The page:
Oh wait! That has happened. Not dozens of times, of course, but only once. It happened because Jesus of Nazareth proclaimed Himself to be God and proved His claims through many signs, the greatest of all signs having been raised from the dead.

This was not some culture adopting a god. This was God creating a culture. The early Christians weren’t people who were out looking for a religion. They already had a religion. In fact it was and still is one of the great religions of the world.

Something incredible happened to them that made them give up everything of earthly value and turn completely to a brand new faith. Because of Jesus, the very course of history has been changed. Powerful nations have arisen solely on the basis of Christian influence. Since the dawn of Christianity the poor have been cared for, orphans have been adopted, unwanted babies have been given homes. Those on the margins of society, those from whom the rest of society turn their gaze have been given food and shelter. All this because of the influence in people’s lives of this individual, Jesus who really was crucified, died, was buried and rose again, proving beyond all doubt that Creator God is real.

Look, Nathaniel. I've given you a number of facts of history that require and explanation. I've given what I think is the best explanation. If you disagree then give me a better one. Simply declaring that other people have believed myths doesn't account for the empty tomb. Simply saying that a virgin birth is incomprehensible to a naturalist doesn't account for the transformation in the lives of Jesus' followers.

. How do you explain the empty tomb, when even the enemies of Christianity admitted that His body was not there, and that after they had secured the tomb with a Roman seal and guards?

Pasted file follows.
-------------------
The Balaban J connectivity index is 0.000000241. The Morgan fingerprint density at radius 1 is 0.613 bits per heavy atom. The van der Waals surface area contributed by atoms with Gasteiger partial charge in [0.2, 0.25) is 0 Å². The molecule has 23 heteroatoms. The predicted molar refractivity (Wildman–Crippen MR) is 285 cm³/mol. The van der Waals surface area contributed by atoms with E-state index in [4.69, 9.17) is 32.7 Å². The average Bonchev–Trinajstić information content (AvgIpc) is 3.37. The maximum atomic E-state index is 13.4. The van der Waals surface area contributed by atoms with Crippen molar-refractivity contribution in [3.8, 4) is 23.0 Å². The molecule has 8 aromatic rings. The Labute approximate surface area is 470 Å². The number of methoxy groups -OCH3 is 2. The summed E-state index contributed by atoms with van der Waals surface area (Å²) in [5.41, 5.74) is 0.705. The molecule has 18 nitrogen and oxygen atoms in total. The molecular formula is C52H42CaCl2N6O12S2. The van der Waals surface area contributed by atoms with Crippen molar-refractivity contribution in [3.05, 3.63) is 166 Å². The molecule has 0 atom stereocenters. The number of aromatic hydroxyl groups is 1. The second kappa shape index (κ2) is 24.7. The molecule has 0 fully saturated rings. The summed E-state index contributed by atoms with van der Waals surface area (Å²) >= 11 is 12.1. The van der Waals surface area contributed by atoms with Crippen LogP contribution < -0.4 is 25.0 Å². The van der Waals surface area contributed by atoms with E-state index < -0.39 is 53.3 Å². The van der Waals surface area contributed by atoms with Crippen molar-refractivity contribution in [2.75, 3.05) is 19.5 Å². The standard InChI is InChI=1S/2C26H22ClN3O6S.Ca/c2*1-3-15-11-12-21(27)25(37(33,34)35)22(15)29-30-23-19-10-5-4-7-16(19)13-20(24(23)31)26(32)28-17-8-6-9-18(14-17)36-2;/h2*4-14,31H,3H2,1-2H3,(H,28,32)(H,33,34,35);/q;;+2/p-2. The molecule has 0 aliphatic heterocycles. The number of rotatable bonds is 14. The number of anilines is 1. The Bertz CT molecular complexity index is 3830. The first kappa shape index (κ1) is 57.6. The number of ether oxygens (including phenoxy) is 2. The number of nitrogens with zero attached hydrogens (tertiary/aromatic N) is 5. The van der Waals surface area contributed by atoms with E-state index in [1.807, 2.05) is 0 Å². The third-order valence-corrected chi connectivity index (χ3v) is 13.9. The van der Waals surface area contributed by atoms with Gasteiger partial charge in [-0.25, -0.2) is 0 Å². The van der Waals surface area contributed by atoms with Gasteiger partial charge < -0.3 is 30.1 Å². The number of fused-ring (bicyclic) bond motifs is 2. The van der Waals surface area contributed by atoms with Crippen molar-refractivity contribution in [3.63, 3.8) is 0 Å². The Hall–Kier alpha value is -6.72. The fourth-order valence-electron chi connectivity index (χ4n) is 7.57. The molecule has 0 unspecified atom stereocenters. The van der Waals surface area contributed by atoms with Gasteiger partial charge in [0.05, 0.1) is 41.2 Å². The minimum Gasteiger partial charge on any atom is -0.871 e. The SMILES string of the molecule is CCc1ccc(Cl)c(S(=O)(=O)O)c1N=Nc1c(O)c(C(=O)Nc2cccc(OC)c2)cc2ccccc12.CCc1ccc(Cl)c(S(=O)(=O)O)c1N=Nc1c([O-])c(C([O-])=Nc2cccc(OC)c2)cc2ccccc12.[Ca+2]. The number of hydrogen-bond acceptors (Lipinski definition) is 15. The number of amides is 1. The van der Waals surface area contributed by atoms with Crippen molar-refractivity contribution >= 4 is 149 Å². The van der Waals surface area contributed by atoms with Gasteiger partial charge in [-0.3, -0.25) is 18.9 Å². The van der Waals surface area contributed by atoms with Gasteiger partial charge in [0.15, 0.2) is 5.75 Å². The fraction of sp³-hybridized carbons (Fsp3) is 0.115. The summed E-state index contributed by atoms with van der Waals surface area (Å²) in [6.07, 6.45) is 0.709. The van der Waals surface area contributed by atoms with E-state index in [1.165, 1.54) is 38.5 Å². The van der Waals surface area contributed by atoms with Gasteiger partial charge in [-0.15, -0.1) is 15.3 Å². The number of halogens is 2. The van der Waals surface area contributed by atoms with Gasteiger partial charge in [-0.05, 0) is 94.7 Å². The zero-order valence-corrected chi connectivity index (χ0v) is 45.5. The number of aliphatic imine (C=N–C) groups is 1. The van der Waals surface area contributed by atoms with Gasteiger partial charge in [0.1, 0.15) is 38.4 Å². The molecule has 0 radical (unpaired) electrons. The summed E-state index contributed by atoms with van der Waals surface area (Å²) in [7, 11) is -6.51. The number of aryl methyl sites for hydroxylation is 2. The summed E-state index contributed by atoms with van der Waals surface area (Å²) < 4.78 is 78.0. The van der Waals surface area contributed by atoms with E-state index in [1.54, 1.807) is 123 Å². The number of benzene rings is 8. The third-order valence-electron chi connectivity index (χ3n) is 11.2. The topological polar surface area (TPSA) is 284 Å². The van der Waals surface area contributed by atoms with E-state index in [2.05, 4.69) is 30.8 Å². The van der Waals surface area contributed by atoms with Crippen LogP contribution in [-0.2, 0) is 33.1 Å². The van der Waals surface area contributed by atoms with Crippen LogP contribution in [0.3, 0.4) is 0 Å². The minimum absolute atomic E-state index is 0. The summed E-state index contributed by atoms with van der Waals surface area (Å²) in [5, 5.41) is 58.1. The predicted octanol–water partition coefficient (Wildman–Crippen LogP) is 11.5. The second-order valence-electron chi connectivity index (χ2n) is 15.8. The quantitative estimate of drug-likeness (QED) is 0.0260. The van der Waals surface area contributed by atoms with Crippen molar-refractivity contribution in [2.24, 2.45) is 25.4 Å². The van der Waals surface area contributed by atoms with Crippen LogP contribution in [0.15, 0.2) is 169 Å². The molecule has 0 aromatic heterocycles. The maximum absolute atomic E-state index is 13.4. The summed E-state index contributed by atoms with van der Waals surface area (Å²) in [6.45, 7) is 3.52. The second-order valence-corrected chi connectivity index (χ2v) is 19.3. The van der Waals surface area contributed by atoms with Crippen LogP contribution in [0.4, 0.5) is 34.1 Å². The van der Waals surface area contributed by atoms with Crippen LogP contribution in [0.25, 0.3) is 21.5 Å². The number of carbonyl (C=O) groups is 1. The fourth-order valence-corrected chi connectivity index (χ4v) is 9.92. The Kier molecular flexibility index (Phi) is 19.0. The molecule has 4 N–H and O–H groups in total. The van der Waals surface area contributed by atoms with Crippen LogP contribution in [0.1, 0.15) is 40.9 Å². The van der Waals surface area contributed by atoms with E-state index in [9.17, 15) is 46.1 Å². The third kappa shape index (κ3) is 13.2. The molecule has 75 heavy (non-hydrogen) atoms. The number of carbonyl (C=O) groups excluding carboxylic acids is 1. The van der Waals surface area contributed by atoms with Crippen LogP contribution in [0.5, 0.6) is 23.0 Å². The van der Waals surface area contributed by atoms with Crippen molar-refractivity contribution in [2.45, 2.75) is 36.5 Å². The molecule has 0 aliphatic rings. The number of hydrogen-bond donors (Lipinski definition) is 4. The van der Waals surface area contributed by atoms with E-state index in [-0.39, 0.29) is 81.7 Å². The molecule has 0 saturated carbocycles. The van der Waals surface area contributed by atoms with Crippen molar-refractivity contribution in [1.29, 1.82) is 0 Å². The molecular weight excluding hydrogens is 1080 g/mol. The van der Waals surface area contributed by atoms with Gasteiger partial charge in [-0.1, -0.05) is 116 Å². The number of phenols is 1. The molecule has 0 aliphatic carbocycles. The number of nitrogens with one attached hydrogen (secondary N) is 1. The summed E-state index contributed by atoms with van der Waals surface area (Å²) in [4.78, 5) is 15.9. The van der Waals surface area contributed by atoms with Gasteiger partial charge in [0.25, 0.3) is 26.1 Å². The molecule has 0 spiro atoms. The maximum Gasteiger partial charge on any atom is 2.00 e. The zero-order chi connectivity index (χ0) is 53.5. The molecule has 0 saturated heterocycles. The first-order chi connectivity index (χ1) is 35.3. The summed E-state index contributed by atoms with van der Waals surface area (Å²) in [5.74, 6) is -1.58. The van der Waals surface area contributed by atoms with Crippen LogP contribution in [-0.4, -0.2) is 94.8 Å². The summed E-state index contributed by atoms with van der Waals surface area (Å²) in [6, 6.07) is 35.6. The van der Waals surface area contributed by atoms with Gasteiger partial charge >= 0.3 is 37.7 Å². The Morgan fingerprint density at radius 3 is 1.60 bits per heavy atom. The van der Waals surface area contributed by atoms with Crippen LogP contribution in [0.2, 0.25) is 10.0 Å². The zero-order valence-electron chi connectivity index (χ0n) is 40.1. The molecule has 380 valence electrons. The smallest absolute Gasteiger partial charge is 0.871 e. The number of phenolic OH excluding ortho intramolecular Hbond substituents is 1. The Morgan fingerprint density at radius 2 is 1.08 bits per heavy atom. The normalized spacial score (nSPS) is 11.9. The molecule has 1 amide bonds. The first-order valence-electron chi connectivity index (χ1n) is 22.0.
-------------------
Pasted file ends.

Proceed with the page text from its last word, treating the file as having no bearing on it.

. How do you explain the dramatic change in the character of Jesus’ followers?

. How do you explain the conversion of Jesus’ siblings?

. How do you explain the rise of the Christian faith right there in Jerusalem where what you suppose to be a fictional resurrection could have been torn apart in a day if it wasn’t true?

. How do you explain that even atheist historical scholars agree that:
a) Jesus died on the cross
b) That Jesus was buried in a known tomb
c) That the tomb was found to be empty, as predicted
c) That hundred and hundreds of people claim to have seen eaten with and drank with and talked with Jesus for roughly forty days after His resurrection?

How do you account for these facts of history? If what the eyewitnesses say isn't true, what's your explanation?

nathaniel wallace said...

"It’s still kind of confusing. If the Bible in it’s entirety is fiction, how could Jesus have done some of the things described in it?"

Really? I think it's fair to say that William Shakespeare's Julius Caesar is not a biography, and yet some of the elements may be more or less accurate.

There are a lot of things in your response. I'm not hiding from them, but I don't have the time to respond to them all. I'll get to them in time, perhaps, and as I see fit.

And look, I'm glad and grateful that you take the time to read my blog - more so that you take the time to write out long responses to it. And I'm glad that you believe that Jesus - as described in the Bible - is real. But just because you believe it does not mean that I am blind for not believing it. Either intentionally or not, you are being condescending and paternal, assuming that I am an idiot and that I have little idea what I am talking about. You may well be older than me, but that does not mean that you are right.

But as I said a few posts back, I don't really care anymore. I don't believe in Jesus, and I don't think that the Bible is any more accurate than the Koran or Edith Hamilton's Mythology. It can be a fun exercise, but there are other things to life. Honestly, I'd rather play on my XBox or read a book or watch TV than spend my spare time constantly repeating the same arguments for my atheism. They haven't changed, by the way: not enough evidence.